Checking Circular Saw Accuracy: Time for a Tune Up
Have you spent time checking circular saw accuracy? Did you even know that you should?
Whether guiding against a rafter square or straightedge or just following a line freehand, your saw needs to be in tune for efficient cutting. That means having accurate cutline markers and the shoe set parallel with the blade.
Checking Circular Saw Accuracy at 90 Degrees
Circular saws have two cutline marking notches, one for square cuts and another for 45° bevel cuts. To check their accuracy, start with the square-cut marker. Make sure the blade is set at exactly 90° to the saw shoe (every saw in our shootout has an adjustable set screw for this calibration) and cut into a piece of wood a few inches guiding the saw against a square or straightedge. Stop the blade and back the saw out of the cut while keeping it against the edge guide.
See if the kerf made by the blade lines up with the marker. If it’s off, carefully transfer the actual kerf position and width on the saw’s shoe with a permanent marker or, scratch awl. Draw on white tape if need be to see the lines better. It helps if the device you’re guiding the saw against is clamped to the wood for this marking operation.
If the kerf is in line with one side of the marker but thinner than the notch, mark the missing side below the notch. For truly accurate cutting, you want to be able to cut precisely to either side of your mark consistently.
Checking Circular Saw Accuracy at 45 Degrees
Repeat this process for the bevel cutline marker once you make sure the saw blade is set at 45°. Cutting a flat piece of wood and measuring the resulting angle is often more accurate than measuring the angle between the saw’s shoe and blade. Any waiver in the flatness across the shoe—which unfortunately is not uncommon—can throw off your measurement.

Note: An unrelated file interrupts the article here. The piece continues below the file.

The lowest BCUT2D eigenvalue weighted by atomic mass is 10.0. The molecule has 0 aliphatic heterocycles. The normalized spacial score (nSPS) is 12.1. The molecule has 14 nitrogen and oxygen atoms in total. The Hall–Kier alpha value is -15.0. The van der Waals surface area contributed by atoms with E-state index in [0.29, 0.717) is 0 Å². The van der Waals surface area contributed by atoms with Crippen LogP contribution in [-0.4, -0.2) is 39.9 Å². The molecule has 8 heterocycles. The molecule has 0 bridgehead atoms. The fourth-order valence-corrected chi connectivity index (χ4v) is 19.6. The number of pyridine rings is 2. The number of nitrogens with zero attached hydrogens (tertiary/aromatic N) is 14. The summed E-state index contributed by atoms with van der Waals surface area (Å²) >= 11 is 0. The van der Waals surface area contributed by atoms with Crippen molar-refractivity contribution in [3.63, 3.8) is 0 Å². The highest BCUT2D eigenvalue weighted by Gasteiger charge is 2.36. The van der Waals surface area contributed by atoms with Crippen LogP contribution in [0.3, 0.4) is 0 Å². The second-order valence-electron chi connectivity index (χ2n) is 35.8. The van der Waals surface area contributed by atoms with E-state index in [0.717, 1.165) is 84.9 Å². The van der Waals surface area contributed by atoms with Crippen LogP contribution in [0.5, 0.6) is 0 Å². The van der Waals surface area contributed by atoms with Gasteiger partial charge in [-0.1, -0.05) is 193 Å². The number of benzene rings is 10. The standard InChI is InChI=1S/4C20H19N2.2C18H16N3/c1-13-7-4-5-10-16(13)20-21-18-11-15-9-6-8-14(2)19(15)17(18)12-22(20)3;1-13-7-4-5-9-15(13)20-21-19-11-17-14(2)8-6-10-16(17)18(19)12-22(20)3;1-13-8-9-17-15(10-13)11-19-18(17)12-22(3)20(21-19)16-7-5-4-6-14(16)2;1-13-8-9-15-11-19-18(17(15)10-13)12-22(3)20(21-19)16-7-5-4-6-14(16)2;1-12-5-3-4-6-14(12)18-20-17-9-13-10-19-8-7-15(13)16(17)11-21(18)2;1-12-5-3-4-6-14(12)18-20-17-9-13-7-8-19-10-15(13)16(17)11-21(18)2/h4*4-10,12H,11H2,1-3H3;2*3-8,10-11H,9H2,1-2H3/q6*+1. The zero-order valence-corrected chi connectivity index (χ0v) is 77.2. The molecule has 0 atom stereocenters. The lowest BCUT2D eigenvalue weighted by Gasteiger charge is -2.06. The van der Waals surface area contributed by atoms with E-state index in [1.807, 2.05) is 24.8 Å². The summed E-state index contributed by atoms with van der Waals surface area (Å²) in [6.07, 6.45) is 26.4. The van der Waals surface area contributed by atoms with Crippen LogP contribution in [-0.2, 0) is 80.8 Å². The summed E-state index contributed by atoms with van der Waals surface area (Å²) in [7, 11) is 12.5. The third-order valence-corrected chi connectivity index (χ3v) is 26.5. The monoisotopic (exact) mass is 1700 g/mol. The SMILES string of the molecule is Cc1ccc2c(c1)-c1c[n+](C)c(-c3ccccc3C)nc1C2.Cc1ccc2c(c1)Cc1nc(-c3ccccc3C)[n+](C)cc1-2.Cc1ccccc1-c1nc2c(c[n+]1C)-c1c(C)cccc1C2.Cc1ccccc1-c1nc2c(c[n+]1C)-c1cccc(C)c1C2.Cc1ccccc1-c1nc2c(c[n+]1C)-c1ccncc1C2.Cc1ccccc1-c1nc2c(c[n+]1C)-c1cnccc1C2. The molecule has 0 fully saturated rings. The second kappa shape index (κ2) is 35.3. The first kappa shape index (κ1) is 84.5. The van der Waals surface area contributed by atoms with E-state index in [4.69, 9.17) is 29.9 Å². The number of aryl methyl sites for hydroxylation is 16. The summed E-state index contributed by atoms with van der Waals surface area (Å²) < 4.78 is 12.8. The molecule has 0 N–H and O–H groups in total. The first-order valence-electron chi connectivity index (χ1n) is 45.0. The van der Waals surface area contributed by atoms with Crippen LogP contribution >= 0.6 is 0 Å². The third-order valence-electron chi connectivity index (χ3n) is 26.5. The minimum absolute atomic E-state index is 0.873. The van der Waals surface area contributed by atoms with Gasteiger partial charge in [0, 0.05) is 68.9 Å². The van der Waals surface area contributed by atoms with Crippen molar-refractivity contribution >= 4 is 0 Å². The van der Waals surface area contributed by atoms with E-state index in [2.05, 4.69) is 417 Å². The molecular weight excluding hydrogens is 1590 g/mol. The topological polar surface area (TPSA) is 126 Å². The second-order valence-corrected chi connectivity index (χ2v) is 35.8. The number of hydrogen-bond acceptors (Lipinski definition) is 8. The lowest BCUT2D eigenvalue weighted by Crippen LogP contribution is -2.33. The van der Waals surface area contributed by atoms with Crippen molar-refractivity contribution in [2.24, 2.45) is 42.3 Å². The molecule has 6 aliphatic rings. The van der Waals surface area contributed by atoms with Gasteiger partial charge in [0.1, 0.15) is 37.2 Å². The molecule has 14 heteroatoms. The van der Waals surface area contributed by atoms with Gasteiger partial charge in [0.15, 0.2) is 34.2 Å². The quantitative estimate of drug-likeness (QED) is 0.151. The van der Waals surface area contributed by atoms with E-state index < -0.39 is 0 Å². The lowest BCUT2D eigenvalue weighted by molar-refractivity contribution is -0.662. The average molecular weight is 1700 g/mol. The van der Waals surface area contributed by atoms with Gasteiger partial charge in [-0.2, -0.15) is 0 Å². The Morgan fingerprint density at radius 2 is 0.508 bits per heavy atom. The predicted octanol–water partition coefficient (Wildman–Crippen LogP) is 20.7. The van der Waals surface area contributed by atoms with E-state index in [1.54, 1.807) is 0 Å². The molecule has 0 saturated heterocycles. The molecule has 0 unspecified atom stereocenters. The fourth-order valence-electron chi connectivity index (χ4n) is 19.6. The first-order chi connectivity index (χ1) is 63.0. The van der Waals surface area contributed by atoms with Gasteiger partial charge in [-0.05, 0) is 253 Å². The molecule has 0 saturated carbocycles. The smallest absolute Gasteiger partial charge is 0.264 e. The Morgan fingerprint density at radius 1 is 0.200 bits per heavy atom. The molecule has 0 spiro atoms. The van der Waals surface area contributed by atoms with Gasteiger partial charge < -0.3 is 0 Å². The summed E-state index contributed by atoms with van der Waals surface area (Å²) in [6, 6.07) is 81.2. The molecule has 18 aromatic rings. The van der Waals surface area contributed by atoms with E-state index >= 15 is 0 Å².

Blade to shoe parallelism is important whenever you rely on guiding the saw along a square or straightedge for accuracy. Like the rudder of a ship, the saw will follow the direction the blade is pointing. If the blade skews away from the edge, the saw will track out into the material, and if the blade skews toward the edge, the blade will flex and bind, stopping all forward progress. Raising the blade so the least amount of blade needed is in the cut can help by essentially increasing the blade’s flexibility. But the more blade that’s in the cut, the more it helps keep the cut straight and square.
When in Doubt, Read the Manual
To fix a saw that is out of alignment, check the manual or your brand’s technical service department for advice. You can verify this misalignment by measuring the distance from the edge of the shoe to the blade at the farthest forward and rearward points.
My trusty old corded saw has adjustments for blade parallelism but I’ve never seen the equivalent on cordless saws. If there are bolts connecting the body of the saw to the shoe, you may have to loosen all of them and re-tightening them with the saw twisted in the desired direction. Failing that, you may have to carefully bend or pry some of the linkage parts that hold the body and shoe together or possibly twist the body and shoe apart. If it’s not an easy fix and the saw is new, take it back. If it’s not returnable, do what it takes to fix it. For the greatest degree of cutting accuracy, you need a saw that will guide straight and true.